UNITED NATIONS, Aug. 10 (Xinhua) -- The UN Security Council on Friday expressed "grave concern" about the level of food insecurity in South Sudan, said British ambassador to the United Nations Karen Pierce, whose country holds the council presidency for the month of August.
The members of the council noted that the ongoing conflict is one of the main direct causes of the food security crisis in the country, Pierce told reporters after chairing closed-door Security Council consultations on South Sudan and Yemen.
The council members demanded all parties to the conflict in South Sudan allow safe, timely and unhindered humanitarian access to all those in need, she said.
The council members welcomed the region's role in reaching agreement on outstanding governance and security issues in the peace process, but noted that considerable challenges remain on the path to peace, stability and security, including the need for detailed plans for implementation.
They asked the parties to conflict to immediately implement cessation of hostilities and cease-fire agreements to demonstrate their commitment to a revitalized comprehensive peace agreement, said the British ambassador.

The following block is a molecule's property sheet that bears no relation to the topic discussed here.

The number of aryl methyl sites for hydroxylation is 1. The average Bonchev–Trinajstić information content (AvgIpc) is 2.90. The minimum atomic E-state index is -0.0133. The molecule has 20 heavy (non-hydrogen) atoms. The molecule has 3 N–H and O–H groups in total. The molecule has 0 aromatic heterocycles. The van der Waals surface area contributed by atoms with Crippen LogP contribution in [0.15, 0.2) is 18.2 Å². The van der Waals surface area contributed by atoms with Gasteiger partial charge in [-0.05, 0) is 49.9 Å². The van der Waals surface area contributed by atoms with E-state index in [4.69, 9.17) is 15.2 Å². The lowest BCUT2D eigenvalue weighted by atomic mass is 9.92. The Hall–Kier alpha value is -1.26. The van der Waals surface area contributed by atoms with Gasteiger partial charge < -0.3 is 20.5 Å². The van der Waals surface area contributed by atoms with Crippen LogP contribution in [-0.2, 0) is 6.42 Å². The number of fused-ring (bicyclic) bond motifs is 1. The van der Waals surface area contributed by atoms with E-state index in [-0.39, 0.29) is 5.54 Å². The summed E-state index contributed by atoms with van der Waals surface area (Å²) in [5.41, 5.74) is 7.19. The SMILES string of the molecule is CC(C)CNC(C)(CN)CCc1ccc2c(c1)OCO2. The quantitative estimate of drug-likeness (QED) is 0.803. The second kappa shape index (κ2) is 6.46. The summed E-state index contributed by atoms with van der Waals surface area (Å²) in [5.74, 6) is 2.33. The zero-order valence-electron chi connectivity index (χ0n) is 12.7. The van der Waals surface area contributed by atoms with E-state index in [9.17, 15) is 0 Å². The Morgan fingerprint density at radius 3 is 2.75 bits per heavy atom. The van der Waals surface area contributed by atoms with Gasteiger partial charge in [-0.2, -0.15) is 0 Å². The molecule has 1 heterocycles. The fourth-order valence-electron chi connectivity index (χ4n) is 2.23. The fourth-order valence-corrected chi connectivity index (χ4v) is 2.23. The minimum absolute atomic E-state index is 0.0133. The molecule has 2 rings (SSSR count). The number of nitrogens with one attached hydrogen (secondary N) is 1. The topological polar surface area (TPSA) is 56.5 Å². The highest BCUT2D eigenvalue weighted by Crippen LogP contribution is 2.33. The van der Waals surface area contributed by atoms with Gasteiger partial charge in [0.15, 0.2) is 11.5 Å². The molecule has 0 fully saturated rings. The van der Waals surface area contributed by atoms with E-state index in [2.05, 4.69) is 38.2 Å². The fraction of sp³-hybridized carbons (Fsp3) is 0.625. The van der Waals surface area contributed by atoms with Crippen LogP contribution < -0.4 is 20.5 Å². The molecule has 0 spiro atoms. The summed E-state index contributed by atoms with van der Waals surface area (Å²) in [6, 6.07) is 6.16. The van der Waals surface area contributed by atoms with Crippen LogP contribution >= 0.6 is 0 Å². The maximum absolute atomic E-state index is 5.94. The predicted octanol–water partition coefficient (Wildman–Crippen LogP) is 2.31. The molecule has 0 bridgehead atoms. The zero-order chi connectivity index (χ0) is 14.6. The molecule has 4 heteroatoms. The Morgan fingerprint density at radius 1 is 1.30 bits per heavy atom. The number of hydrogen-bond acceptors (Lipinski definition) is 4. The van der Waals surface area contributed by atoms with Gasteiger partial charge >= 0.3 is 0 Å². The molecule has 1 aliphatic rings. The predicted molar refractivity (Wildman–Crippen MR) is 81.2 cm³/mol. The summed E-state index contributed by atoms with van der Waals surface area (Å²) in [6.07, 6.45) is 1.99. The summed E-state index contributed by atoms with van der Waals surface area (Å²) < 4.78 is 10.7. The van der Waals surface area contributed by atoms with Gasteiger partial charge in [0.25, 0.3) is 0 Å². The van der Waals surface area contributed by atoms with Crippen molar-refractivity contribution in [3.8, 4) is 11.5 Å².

Dutch deputy permanent representative to the United Nations, Lise Gregoire-van Haaren, whose country, together with some other council members, requested the consultations on South Sudan, said the situation in the African country is between hope and despair.
On the one hand, there is a cease-fire agreement. But on the other hand, there is a dire situation on the ground with 300 percent of the population in food insecurity, she told reporters before the consultations.
Friday's consultations were held in the context of a Security Council resolution on conflict and hunger that was adopted in May. The Security Council heard briefings from UN Undersecretary-General for Humanitarian Affairs Mark Lowcock, UN secretary-general's special representative for Sudan and South Sudan Nicholas Haysom, and head of the UN mission in South Sudan David Shearer.